Woodard freely admits that his book cannot cover everything, and notes that he is not dealing with Hawai’i, which is part of the nation of Polynesia, and South Florida, which is part of the nation of the Spanish Caribbean. He also does not work with the distinctive nations of the core of Mexico and Central America, which would include Hispano-Aztec, Greater Mayan, Anglo-Creole, etc. One work can only do so much.
Woodard is nuanced and careful in his analysis and traces the 400 years of our history down to 2011. In the politics of the 21st Century US, we have essentially chosen up sides. For the most part, the alliances run something like this:
Yankeedom, New Amsterdam, and the Left Coast face off against the Deep South, Greater Appalachia, Tidewater, and the Far West. El Norte and New France are frequent allies of Yankeedom’s coalition as well. The Midlands go both ways.
I should note that in this book, “nation” means a group of people with a common cultural and–if you will–folkways heritage, while “State” means a governmental entity.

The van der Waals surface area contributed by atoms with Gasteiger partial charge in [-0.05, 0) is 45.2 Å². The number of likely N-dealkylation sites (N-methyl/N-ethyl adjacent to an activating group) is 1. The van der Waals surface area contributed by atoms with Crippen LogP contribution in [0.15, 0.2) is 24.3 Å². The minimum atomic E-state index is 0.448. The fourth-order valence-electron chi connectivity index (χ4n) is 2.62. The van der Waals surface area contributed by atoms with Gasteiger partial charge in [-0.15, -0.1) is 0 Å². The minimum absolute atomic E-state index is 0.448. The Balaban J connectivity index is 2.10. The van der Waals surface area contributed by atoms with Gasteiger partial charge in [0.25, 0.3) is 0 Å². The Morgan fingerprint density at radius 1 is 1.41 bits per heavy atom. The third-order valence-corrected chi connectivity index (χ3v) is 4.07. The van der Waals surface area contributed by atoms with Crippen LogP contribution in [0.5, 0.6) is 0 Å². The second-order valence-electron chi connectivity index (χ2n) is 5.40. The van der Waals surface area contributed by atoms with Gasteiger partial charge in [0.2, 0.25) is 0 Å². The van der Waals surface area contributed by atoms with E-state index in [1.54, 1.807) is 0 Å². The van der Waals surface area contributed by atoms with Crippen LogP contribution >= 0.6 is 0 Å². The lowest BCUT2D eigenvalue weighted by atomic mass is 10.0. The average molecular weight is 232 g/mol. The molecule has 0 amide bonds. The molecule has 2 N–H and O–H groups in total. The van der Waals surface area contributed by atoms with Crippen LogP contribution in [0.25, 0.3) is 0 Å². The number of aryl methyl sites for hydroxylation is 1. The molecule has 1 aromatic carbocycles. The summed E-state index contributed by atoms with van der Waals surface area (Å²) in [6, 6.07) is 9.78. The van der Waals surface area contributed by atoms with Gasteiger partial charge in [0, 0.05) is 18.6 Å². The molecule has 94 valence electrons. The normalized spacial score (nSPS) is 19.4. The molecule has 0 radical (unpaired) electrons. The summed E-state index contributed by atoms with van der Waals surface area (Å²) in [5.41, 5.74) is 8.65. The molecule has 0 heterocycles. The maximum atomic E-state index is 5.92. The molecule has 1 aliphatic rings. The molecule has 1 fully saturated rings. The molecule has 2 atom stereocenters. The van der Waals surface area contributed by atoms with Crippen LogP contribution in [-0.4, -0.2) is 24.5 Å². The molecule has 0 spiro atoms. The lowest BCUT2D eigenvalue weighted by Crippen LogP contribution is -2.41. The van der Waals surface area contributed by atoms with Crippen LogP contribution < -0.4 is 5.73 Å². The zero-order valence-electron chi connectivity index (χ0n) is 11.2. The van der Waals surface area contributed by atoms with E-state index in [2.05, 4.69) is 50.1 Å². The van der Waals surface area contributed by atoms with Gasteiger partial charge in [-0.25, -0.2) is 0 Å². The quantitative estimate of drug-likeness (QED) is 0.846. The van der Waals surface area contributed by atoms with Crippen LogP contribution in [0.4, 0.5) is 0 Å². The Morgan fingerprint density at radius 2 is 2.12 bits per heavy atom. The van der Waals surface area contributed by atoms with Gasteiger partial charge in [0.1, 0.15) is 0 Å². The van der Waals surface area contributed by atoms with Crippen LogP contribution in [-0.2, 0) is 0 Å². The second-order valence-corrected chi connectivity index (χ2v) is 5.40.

I can vouch for this schema. I myself came from a Border City, Phoenix, on the edge between El Norte and the Far West. My parents are from El Paso, part of El Norte. I was then initiated into the ways of Yankeedom at Yale and in Cambridge MA (Weston, Harvard, Holy Cross), and into the ways of New Netherlands at Fordham. I taught in Phoenix, L.A., both connected to El Norte, and then moved permanently to the Left Coast in San Francisco. It is no wonder that I am firmly part of the Yankeedom alliance.
One of the most important things in both Fischer’s and Woodard’s studies is that our current divisions are not new. The fact is that these North American Nations have ALWAYS been in conflict with one another, and this has shaped the histories of Canada, the United States, and Mexico.
As for the United States and Canada, as we have noted earlier, the alliance that was formed to defeat the Axis in World War II was perhaps the only time that all these nations pulled together for a common effort. Time will tell if we can do it again and take common cause for the good of all.
The Union Won the War, but Lost the Battle
Two books by James W. Loewen, Lies My Teacher Told Me, and Lies Across America, lay bare another seething wound that our Nation has not yet fully recovered from: Racism.